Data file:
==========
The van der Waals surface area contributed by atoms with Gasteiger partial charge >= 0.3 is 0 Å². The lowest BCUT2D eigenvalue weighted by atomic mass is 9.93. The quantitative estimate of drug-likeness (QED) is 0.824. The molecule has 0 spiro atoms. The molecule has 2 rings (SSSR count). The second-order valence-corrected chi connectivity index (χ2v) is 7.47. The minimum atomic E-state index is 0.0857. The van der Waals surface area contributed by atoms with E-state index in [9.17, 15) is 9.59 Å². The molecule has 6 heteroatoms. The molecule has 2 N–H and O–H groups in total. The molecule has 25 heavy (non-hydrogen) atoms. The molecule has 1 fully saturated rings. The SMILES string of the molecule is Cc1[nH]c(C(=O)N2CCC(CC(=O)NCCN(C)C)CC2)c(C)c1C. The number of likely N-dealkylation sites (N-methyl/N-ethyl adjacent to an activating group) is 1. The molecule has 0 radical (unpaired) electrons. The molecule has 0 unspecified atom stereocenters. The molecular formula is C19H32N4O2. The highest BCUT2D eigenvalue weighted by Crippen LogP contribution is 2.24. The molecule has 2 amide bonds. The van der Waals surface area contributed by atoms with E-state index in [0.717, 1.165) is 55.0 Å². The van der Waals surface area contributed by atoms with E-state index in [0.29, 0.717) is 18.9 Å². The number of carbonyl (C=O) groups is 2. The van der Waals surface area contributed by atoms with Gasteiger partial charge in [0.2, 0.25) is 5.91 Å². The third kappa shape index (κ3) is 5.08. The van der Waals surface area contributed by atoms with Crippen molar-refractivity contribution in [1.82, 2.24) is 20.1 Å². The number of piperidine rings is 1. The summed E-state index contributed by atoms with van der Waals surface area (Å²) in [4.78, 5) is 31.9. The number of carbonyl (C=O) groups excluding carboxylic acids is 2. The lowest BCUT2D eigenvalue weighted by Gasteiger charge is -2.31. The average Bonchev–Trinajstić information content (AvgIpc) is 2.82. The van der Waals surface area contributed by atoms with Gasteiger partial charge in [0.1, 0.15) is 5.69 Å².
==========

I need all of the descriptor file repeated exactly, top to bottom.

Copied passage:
The van der Waals surface area contributed by atoms with Gasteiger partial charge >= 0.3 is 0 Å². The lowest BCUT2D eigenvalue weighted by atomic mass is 9.93. The quantitative estimate of drug-likeness (QED) is 0.824. The molecule has 0 spiro atoms. The molecule has 2 rings (SSSR count). The second-order valence-corrected chi connectivity index (χ2v) is 7.47. The minimum atomic E-state index is 0.0857. The van der Waals surface area contributed by atoms with E-state index in [9.17, 15) is 9.59 Å². The molecule has 6 heteroatoms. The molecule has 2 N–H and O–H groups in total. The molecule has 25 heavy (non-hydrogen) atoms. The molecule has 1 fully saturated rings. The SMILES string of the molecule is Cc1[nH]c(C(=O)N2CCC(CC(=O)NCCN(C)C)CC2)c(C)c1C. The number of likely N-dealkylation sites (N-methyl/N-ethyl adjacent to an activating group) is 1. The molecule has 0 radical (unpaired) electrons. The molecule has 0 unspecified atom stereocenters. The molecular formula is C19H32N4O2. The highest BCUT2D eigenvalue weighted by Crippen LogP contribution is 2.24. The molecule has 2 amide bonds. The van der Waals surface area contributed by atoms with E-state index in [0.717, 1.165) is 55.0 Å². The van der Waals surface area contributed by atoms with E-state index in [0.29, 0.717) is 18.9 Å². The number of carbonyl (C=O) groups is 2. The van der Waals surface area contributed by atoms with Gasteiger partial charge in [0.2, 0.25) is 5.91 Å². The third kappa shape index (κ3) is 5.08. The van der Waals surface area contributed by atoms with Crippen molar-refractivity contribution in [1.82, 2.24) is 20.1 Å². The number of piperidine rings is 1. The summed E-state index contributed by atoms with van der Waals surface area (Å²) in [4.78, 5) is 31.9. The number of carbonyl (C=O) groups excluding carboxylic acids is 2. The lowest BCUT2D eigenvalue weighted by Gasteiger charge is -2.31. The average Bonchev–Trinajstić information content (AvgIpc) is 2.82. The van der Waals surface area contributed by atoms with Gasteiger partial charge in [0.1, 0.15) is 5.69 Å².